'We're the mountain, you're Mohammed'
DICKIE FANTASTIC on the schmooze
Saturday 02 December 1995
"That really doesn't matter," they gurgle merrily. "Please come in. There are a lot of canapes and many interesting people dying to meet you."
"Am I," I say hesitantly, "the only journalist here so far?"
"Oh no," they reply quickly. "Oh no. Well, actually... so far? Actually, yes."
Of course, in some marvellous scoop situation, this would be every journalist's dream, but this is, I'm sorry to report, no scoop situation. This is the launch of the Liverpool Fame School for Performing Arts, an opportunity for undiscovered Merseyside talents to meet the national press and sing cover versions of "I Heard It Through the Grapevine" to the assembled media throng. This is a throng of one, it quickly transpires. The throng is me.
"Merseyside has a wealth of undiscovered creative talent," says the man from the city development corporation, "but the London media simply don't want to know, so we thought that if Mohammed won't come to the mountain, we'll bring Mohammed all the way down to the London mountain and show you just how creative Mohammed is."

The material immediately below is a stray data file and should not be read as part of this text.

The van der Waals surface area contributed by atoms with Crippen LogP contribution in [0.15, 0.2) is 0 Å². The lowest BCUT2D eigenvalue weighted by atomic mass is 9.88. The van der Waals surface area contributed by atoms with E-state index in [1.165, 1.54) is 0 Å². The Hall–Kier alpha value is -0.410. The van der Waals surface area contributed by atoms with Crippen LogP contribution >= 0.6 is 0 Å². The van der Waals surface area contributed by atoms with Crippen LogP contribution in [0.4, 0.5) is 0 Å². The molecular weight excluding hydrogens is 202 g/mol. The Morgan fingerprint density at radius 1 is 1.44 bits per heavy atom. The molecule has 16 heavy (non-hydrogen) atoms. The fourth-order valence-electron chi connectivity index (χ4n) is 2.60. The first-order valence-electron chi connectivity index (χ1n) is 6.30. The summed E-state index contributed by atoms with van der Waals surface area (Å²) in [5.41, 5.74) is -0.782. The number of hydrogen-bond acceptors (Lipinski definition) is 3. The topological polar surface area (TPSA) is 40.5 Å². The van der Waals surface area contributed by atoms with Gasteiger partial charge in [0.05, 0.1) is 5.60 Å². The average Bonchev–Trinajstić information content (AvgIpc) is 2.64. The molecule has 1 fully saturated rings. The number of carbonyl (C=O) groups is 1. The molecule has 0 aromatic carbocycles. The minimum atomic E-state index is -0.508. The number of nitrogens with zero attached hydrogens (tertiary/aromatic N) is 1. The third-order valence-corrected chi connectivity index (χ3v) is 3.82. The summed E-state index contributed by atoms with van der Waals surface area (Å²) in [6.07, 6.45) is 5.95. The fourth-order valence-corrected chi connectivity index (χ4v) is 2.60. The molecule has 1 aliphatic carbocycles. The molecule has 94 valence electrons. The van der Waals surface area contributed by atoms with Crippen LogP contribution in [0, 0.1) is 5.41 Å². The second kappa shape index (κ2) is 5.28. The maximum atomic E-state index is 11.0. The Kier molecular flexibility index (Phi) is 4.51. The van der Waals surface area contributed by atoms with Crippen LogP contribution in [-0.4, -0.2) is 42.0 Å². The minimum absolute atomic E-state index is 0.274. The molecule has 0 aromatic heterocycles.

"Don't you mean how creative the mountain is?" I ask.
"Hang on," says the man, blushing. "No. You're the mountain, we're Mohammed. Or is it ...?"
"You're wrong," interrupts the man from the creative development umbrella organisation. "We're the mountain, you're Mohammed. Hi! I'm Dave. I hear you're a journalist - let me tell you a little bit about our funding dilemma."
And so on. The nightmare has become a reality. I am the only journalist here, and have consequently become the raison d'etre for the entire event. Development officers and undiscovered Liverpool talents are queuing up to schmooze with me, and I've never had to grin broadly and say "That sounds intriguing" so many times in one evening. I am writing this the next morning and my jaw still hurts. They have brought the mountain all the way down to the Hard Rock Cafe and still Mohammed hasn't bothered to show up. Bill Clinton is in town, and the general assumption is that Mohammed has gone off to meet him instead.
"We've got a very special celebrity guest," says Dave. "A real Liverpool success story."
"I know," I say. "George Martin. I saw his name on the list. That's why the Independent sent me. But I haven't seen him yet."
"Ah," says Dave. "That's because there's a special surprise for you. George Martin is... oh, no. Wait and see."
And then the lights go out, a man sings "I Heard It Through the Grapevine" to me and, finally, George Martin appears.
"I'm sorry I couldn't be with you tonight," explained George looking down on us from a video monitor. "But, hey! Liverpool. Let's do it again. I'm George Martin. Thank you. Goodnight."
"See," says Dave. "He made a personalised video for us. How about that?"
"Yes," I agree. "How about that?"
To mark Tolstoy's 186th birthdaybooks
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